Robert Harris decribes the Villa of the Papyri
There may be lost plays by Sophocles, Euripides and Aeschylus, or even the lost dialogues of Aristotle, as well as a host of other Greek writers. A contemporary copy of Lucretius's poem, On the Nature of Things - which has been recovered - suggests that the villa may yield contemporary copies of Virgil's Aeneid, or copies of Horace, or even Catullus (whose poems have only come down to us in the most tenuous form, via one corrupt medieval manuscript, itself now lost). And it must be possible that a family capable of owning such a villa also possessed a copy of Livy's History of Rome, of which more than 100 of the original 142 books are missing.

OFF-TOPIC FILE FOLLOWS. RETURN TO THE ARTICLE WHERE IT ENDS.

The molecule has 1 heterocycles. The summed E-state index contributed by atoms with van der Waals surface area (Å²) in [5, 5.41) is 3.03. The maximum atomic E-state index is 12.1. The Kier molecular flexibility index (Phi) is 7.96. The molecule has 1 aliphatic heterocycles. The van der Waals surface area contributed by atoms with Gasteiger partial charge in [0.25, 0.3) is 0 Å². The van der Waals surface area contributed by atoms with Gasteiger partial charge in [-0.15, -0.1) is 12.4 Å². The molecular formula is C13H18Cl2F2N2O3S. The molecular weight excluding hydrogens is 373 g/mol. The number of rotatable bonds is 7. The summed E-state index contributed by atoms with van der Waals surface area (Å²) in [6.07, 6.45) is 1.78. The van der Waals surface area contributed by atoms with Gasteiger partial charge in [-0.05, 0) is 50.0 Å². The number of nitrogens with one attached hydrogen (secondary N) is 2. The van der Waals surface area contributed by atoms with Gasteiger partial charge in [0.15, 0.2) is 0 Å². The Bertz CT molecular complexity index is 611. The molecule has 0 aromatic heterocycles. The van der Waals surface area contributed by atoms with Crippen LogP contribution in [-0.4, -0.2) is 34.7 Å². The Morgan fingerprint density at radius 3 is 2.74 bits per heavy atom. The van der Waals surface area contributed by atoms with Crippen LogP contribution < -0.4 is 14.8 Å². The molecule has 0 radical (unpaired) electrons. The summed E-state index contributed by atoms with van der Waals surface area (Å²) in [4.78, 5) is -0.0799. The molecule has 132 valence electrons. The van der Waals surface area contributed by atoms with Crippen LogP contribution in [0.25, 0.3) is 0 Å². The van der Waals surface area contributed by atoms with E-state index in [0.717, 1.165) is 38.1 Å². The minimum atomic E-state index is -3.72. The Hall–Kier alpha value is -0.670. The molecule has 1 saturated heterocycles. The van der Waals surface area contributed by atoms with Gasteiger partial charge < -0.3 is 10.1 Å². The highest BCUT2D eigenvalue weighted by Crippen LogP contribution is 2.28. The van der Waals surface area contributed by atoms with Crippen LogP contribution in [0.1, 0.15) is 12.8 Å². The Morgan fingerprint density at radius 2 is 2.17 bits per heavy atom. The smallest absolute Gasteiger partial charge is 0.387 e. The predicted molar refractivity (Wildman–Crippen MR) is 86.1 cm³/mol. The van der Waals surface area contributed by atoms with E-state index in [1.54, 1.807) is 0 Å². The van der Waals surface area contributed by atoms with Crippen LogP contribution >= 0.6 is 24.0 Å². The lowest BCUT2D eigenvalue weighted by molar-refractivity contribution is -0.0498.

In short, in the words of the campaigners (and these are cautious academics, remember): "We can expect to find good contemporary copies of known masterpieces and to recover works lost to humanity for two millennia. A treasure of greater cultural importance can scarcely be imagined."
More here, here and how they managed to read them here